From this Company proceeds a great Benefit to many Widows of Clergymen and others, out of a Fund settled here; having Annuities paid to them at the rate of 30l. per Cent. according to the respective Sums that are paid in by their Husbands, to commence at their Deaths. It may be worth relating how this Fund began. Dr. Assheton, Rector of Beckenham in Kent, first proposed it to the Mercers, Novemb. 11. 1698, at a General Court then held. Who thereupon appointed a Committee to consider of the same. Which Committee, after several meetings and discourses with Dr. Assheton, acquainted him, what Estate they had to settle for Security, being in clear Rent 2888l. 8s. 10d. per Annum (beside the Payments appointed by the Benefactors to be paid out of the same.) Which by a moderate Calculation would yield them when the Leases came out, 13500l. per Annum clear. And the said Dr. Assheton considering the same to be reasonable Security, the said Committee made their Report to a General Court the 23d of December the same Year. Which Court, having read the said Report, did suspend their Resolution of the same for that time. And another General Court was appointed to be held the 13th of January following; that so all the Members of the Company might have time to consider of the said Proposal, and the Report of the Committee thereupon. At this last General Court they did accept the said Proposal, and did declare, that in case 100000l. should be subscribed, and paid into the Company in such manner as hereafter should be mentioned, the said Company undertook to pay unto the Widows of the Subscribers, according to the foresaid Propositions, 30l. per Cent. per Annum, free of Taxes and Charges at Lady-day and Michaelmas. That for the better Security of the Payments, as soon as the said 100000l. should be subscribed, they would settle and convey in due Form of Law, the Lands, Houses and Estate before mentioned, in Trustees, for the due Payment of the said Annuities. That all married Clergymen, and other married Persons, (except as hereafter excepted) that inhabited in the Kingdom of England, and exceeded not the Age of sixty Years at the time of the Payment of the Money, and receiving the Company's Bond, and were then in good and perfect Health, and had subscribed any Sum, not less than 50l. nor exceeding the Sum of 300l. in case they died in the Kingdom of England, and left their Wives, Widows; the said Widows should receive, as before mentioned, the Sum of 30l. yearly, for every 100l. so subscribed; and so proportionably for a greater or less Sum. Persons that went to Sea, and Soldiers, not to be admitted to subscribe, in regard of the Casualties and Accidents they were particularly liable to.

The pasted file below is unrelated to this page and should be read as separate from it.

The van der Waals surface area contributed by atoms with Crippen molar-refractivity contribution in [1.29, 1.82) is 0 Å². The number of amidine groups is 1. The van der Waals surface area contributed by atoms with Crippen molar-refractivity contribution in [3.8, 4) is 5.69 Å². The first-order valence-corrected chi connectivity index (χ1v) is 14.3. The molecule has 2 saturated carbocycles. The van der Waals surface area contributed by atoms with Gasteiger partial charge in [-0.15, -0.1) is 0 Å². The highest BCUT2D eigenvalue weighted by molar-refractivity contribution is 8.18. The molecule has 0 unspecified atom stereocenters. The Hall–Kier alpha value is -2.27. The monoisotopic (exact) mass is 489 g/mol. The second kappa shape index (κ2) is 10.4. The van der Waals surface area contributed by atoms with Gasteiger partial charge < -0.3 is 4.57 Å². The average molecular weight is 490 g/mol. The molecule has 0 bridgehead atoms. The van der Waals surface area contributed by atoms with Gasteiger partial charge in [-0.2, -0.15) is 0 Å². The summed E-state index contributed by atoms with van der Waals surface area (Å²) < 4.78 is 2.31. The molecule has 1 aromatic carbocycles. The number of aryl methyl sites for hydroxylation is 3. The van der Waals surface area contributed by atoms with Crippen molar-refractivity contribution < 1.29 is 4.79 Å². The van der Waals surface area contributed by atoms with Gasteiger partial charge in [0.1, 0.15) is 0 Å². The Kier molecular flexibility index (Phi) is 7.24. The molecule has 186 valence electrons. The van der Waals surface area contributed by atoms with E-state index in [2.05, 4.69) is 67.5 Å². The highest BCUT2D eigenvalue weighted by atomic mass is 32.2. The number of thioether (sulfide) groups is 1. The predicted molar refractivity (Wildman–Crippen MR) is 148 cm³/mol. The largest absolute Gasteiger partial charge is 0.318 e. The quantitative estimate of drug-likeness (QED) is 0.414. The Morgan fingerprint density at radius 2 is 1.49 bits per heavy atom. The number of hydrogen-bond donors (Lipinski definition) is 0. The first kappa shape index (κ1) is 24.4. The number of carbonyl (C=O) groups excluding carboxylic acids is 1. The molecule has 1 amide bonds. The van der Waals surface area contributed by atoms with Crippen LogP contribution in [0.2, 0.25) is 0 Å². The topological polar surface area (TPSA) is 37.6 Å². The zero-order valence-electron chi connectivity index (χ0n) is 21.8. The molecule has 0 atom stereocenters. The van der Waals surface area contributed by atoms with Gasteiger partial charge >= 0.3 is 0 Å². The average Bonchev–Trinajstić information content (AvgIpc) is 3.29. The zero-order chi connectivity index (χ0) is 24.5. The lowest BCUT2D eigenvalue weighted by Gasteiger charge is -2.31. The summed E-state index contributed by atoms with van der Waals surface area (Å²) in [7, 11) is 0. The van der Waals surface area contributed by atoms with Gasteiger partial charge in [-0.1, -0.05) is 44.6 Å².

A Fund for Widows settled in this Company.